Dr Jehan Perera (Obidient Servant to Colonial Masters) on the anti-Tamil riots of July 1983





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Uploaded on Aug 11, 2009

Dr. Jehan Perera, an obidient servant to his Colonial masters is giving his views on anti-Tamil riots of July 1983. Anti-Tamil riots were reactions of Sinhalese against the killings of 13 Sinhalese soldiers by LTTE in 1983. Dr. Jehan is more sympthetic towards Tamils on anti-Tamil riots than the killings of 13 Sinhalese soldiers in North by LTTE. I wonder if he has same sympathy over massacres of Sinhalese by LTTE.

The killing of 13 Sinhalese soldiers was the start of Elam war in Sri Lanka.

1.Why did LTTE killed 13 soldiers in the first instance?
2.Didnt they know Sinhalese would be provocated and harrass Tamils in the South?
3.What would Tamils do in North if Sinahlese had killed 13 Taml soldiers in South in 1983?
4.Will Dr Jehan speak with same sympathy?
5.How can we avoid such a tragedy in the future?

13th Amendment by Dr. Jehan

Dr. Jehan, An obidient servant to his Colonial masters!

Article: Implications of the Northern election verdict- by Jehan Perera
"It is worth noting that the governments poor performance in Vavuniya occurred in the context of nearly 300,000 Tamil civilians being incarcerated in welfare camps behind barbed wire fences that are guarded by the Sri Lankan army. The contrast between the governments electoral performance in the North and South is also instructive. In the Uva Provincial Council election held on the same day, the government secured a massive victory and obtained over 70 percent of the vote from a predominantly Sinhalese electorate. Therefore it can be seen that the ethnically different electorates in the North and South have responded in a contrary manner to the government."

"Those who believe in the power of economic development and legislation to ban the use of ethnic and religious party names to overcome ethnic sentiments may be making a mistake. When an entire ethnic community feels itself to be unfairly treated, no amount of economic development is going to diminish their sense of nationalism. The message from the northern elections is that victory in war, and economic development after the war, is not sufficient to politically unite the country. Neither is legislation or empty rhetoric that does away with minority labels going to make a difference. There needs to be a political solution, and the Tamil position reflected in the outcome of the Northern elections is that there should be the devolution of power."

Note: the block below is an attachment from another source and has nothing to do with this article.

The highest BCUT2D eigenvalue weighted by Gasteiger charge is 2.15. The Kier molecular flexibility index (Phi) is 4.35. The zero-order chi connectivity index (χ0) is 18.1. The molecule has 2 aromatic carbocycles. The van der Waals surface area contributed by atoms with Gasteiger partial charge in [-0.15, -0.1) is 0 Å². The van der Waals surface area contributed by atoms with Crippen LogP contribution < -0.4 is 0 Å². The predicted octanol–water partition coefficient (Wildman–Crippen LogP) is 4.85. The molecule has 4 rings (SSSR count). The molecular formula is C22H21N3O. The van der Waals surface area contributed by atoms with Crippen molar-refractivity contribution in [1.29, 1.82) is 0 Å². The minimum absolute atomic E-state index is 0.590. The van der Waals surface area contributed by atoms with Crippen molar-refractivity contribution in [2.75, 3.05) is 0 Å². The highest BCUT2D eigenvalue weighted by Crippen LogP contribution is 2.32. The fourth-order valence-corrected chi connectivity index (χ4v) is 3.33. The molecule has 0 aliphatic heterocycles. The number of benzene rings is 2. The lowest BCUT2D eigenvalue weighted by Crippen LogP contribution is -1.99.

The Donors for the National Peace Council of Sri Lanka
organizations and agencies for their ongoing support:
Academy for Educational Development (AED), Canadian International Development Agency (CIDA), Catholic Agency for Overseas Development (CAFOD), European Union (EU), Facilitating Local Initiatives for Conflict Transformation (FLICT), a project implemented through the German Agency for Technical Co-operation (GTZ), Norwegian Agency for Development Co-operation (NORAD), Swedish International Development Agency (SIDA)

Sponsors for the National Peace Council of Sri Lanka in the past:
The Asia Foundation, British High Commission, Danish Development Co-operation Office (DADECO), Development Alternative Inc (DAI), Embassy of Japan, Embassy of Netherlands, National Democratic Institute (NDI)


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